imageWhen your parents force you to move a lot in your development years, be it international or domestic, you’re bound to make many friends. But you’ll not learn to keep friends, because you move before any long term friendship can be established. My F blog musings is about friendships.

When I was twelve, I had already been to five schools (plus kindergarten before that), plus moved across continents, but also countries. I was good at being ‘the new kid.’ I was good at adapt to the new place. I made easily friends and was interested in the new place, the new class mates, the new teachers. But, as grown up, when I look back at these years, I can see that I often made friends on a superficial level. I would rarely trust any of my new friends with my secrets or other things that you do to become friends on a deeper level. And it’s logical. You see, I had learned that, at some point, it could be tomorrow, next week or next year, my mother would tell me that we were moving again, and I would have spent much time making friends that I’d not see again. I also learned that since it hurt too much to leave, it was better to not become too much invested. It makes perfectly good sense when I think about it today. I was an openminded girl that was willing to accept a lot in my new environments, but I learned to keep my inner self to myself.

As child you’re dependent on your parents. My parents were restless souls who didn’t want to keep any bonds to the places they left. So there were no opportunities to pay my friends any visit, to keep in touch. I’d write letters, but after a while, you forget about people you don’t see on everyday level. I was better at this when I grew older and then, after a while, there was social media.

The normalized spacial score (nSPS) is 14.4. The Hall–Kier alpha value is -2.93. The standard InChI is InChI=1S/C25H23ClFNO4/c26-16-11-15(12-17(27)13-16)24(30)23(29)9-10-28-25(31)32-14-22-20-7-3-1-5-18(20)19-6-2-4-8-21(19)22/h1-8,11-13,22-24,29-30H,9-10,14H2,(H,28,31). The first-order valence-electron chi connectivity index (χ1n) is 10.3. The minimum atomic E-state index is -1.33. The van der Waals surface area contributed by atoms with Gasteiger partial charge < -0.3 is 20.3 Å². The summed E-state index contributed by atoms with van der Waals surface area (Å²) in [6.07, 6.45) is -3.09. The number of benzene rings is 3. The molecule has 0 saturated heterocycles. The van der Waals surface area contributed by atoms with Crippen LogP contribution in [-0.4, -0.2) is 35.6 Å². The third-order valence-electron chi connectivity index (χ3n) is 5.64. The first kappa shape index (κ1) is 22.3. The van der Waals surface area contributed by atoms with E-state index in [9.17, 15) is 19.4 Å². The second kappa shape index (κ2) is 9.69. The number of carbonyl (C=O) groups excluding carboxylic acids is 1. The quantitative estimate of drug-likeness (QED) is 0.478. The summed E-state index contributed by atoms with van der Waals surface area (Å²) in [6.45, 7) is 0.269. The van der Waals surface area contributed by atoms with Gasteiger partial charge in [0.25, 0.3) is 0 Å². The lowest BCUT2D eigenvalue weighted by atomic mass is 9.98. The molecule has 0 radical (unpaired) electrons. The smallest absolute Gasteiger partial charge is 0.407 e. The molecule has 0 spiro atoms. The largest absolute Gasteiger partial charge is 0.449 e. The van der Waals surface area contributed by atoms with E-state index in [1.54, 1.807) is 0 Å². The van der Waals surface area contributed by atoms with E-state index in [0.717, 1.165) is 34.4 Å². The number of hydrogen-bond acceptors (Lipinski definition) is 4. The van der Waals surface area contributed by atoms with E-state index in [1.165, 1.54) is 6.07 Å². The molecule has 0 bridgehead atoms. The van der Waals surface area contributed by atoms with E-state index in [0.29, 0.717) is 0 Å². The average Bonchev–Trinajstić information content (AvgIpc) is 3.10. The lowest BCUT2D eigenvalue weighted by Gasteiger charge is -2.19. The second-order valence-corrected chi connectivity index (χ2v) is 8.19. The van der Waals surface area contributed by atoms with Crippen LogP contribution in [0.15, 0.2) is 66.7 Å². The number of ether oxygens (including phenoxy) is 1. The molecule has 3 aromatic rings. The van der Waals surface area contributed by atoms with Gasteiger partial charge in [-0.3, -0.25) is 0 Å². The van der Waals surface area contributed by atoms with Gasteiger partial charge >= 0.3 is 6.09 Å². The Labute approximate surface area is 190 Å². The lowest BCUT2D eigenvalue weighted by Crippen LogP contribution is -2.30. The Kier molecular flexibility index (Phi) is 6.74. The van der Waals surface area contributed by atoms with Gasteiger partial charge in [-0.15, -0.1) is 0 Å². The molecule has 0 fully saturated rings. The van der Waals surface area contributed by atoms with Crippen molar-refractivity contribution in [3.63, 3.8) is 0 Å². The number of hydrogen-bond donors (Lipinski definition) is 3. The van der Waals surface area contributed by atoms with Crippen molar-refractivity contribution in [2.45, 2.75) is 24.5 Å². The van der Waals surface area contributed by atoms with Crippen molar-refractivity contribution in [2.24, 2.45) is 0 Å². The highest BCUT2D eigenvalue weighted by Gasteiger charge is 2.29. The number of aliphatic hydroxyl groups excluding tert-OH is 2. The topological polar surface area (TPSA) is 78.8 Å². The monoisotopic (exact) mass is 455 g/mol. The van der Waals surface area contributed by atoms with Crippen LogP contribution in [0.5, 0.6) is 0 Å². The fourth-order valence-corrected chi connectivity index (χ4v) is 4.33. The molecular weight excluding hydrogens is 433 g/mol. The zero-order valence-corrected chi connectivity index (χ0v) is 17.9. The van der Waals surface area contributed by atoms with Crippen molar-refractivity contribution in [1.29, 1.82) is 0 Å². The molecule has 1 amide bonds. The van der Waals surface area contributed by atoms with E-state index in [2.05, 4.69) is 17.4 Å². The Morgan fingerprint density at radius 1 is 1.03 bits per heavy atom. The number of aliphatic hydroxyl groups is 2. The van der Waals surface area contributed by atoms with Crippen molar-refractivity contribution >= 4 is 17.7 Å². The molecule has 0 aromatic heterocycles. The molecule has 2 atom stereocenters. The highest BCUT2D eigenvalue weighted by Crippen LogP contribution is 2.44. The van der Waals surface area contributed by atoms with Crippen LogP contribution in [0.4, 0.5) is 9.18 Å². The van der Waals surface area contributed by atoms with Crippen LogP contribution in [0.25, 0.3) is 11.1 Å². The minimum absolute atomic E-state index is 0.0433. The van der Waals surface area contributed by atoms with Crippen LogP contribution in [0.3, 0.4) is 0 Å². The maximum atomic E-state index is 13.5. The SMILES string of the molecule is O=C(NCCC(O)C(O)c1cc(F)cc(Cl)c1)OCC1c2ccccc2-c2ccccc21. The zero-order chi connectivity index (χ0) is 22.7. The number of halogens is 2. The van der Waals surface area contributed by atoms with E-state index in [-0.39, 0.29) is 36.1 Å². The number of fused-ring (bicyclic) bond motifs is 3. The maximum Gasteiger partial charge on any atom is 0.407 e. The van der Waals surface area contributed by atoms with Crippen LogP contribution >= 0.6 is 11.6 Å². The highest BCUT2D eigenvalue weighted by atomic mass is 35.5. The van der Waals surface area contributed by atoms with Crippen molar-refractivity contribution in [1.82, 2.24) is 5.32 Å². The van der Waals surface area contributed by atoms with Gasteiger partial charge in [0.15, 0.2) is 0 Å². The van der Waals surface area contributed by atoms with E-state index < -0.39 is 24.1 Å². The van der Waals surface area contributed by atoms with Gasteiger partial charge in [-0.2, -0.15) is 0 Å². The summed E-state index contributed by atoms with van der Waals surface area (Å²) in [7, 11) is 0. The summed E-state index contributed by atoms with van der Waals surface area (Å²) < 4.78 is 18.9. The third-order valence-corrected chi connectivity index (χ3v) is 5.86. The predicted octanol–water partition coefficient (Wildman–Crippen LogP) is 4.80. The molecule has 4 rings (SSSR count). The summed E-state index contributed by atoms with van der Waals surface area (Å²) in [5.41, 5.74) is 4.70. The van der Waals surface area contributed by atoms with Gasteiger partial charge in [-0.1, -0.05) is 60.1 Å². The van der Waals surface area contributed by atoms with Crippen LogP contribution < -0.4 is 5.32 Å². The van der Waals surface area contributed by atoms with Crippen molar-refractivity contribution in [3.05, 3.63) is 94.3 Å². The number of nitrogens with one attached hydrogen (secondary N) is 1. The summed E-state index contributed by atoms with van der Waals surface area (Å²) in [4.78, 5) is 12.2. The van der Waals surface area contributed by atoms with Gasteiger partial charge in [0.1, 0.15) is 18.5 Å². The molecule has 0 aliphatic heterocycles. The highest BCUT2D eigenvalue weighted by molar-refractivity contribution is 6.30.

Unfortunately and sadly this has stuck. I am good at making contact with people, but I have few close friends, and very few that I’ve had for many years. I have one friend I’ve known since age of twelve, something I’m grateful for. Happily I have met again friends I made in West Africa as teenager on Facebook, and also classmates from Norway.

I know what is required to make friends, and I understand that it is possible to keep friends for many years, but I will probably still hesitate in investing myself too much. Also, I lack the steadily feedback from friends around me. I worry that I have become weird and eccentric in many people’s eyes and that they will have trouble understanding me, unless they have had a rootless background themselves, perhaps also as third culture kids. So, I’ve become a mixture of open and closed. Happily I’m aware of this, and that this is very normal for people with my background. Today it is also much easier to find people that share these experiences, via Twitter or Facebook or other media.

If you’re interested in information about my A-Z blog posts, see here.